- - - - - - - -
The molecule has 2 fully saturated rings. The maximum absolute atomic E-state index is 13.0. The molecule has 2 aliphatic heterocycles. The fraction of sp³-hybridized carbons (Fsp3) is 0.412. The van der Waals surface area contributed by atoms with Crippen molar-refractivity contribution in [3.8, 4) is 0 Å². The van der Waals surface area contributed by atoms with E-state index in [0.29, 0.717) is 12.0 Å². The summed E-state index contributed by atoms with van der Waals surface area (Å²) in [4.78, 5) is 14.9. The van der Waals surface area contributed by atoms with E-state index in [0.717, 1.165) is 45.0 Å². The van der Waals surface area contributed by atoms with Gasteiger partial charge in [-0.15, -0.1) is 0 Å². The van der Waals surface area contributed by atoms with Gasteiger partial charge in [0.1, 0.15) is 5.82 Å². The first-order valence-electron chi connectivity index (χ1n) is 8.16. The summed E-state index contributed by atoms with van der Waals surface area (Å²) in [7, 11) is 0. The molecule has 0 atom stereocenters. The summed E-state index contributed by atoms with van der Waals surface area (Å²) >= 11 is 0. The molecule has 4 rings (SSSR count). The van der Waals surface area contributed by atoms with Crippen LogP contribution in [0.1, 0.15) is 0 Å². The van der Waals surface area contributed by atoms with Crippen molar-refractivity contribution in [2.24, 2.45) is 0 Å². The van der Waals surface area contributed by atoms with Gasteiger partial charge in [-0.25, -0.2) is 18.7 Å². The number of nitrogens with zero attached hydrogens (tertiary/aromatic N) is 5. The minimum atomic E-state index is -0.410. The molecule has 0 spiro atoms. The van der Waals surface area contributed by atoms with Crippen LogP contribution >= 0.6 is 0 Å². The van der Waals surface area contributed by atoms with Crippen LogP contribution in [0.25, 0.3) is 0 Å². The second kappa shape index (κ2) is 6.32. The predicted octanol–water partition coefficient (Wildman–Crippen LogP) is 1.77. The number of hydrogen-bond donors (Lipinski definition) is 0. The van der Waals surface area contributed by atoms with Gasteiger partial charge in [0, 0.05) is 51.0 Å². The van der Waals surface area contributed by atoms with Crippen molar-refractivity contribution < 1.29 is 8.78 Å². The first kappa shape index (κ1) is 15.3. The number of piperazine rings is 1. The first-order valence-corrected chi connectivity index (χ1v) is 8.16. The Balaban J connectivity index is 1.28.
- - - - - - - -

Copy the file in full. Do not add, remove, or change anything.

The molecule has 2 fully saturated rings. The maximum absolute atomic E-state index is 13.0. The molecule has 2 aliphatic heterocycles. The fraction of sp³-hybridized carbons (Fsp3) is 0.412. The van der Waals surface area contributed by atoms with Crippen molar-refractivity contribution in [3.8, 4) is 0 Å². The van der Waals surface area contributed by atoms with E-state index in [0.29, 0.717) is 12.0 Å². The summed E-state index contributed by atoms with van der Waals surface area (Å²) in [4.78, 5) is 14.9. The van der Waals surface area contributed by atoms with E-state index in [0.717, 1.165) is 45.0 Å². The van der Waals surface area contributed by atoms with Gasteiger partial charge in [-0.15, -0.1) is 0 Å². The van der Waals surface area contributed by atoms with Gasteiger partial charge in [0.1, 0.15) is 5.82 Å². The first-order valence-electron chi connectivity index (χ1n) is 8.16. The summed E-state index contributed by atoms with van der Waals surface area (Å²) in [7, 11) is 0. The molecule has 0 atom stereocenters. The summed E-state index contributed by atoms with van der Waals surface area (Å²) >= 11 is 0. The molecule has 4 rings (SSSR count). The van der Waals surface area contributed by atoms with Crippen LogP contribution in [0.1, 0.15) is 0 Å². The van der Waals surface area contributed by atoms with Crippen molar-refractivity contribution in [2.24, 2.45) is 0 Å². The van der Waals surface area contributed by atoms with Gasteiger partial charge in [-0.25, -0.2) is 18.7 Å². The number of nitrogens with zero attached hydrogens (tertiary/aromatic N) is 5. The minimum atomic E-state index is -0.410. The molecule has 0 spiro atoms. The van der Waals surface area contributed by atoms with Crippen LogP contribution >= 0.6 is 0 Å². The van der Waals surface area contributed by atoms with Crippen LogP contribution in [0.25, 0.3) is 0 Å². The second kappa shape index (κ2) is 6.32. The predicted octanol–water partition coefficient (Wildman–Crippen LogP) is 1.77. The number of hydrogen-bond donors (Lipinski definition) is 0. The van der Waals surface area contributed by atoms with Gasteiger partial charge in [0, 0.05) is 51.0 Å². The van der Waals surface area contributed by atoms with Crippen molar-refractivity contribution < 1.29 is 8.78 Å². The first kappa shape index (κ1) is 15.3. The number of piperazine rings is 1. The first-order valence-corrected chi connectivity index (χ1v) is 8.16. The Balaban J connectivity index is 1.28.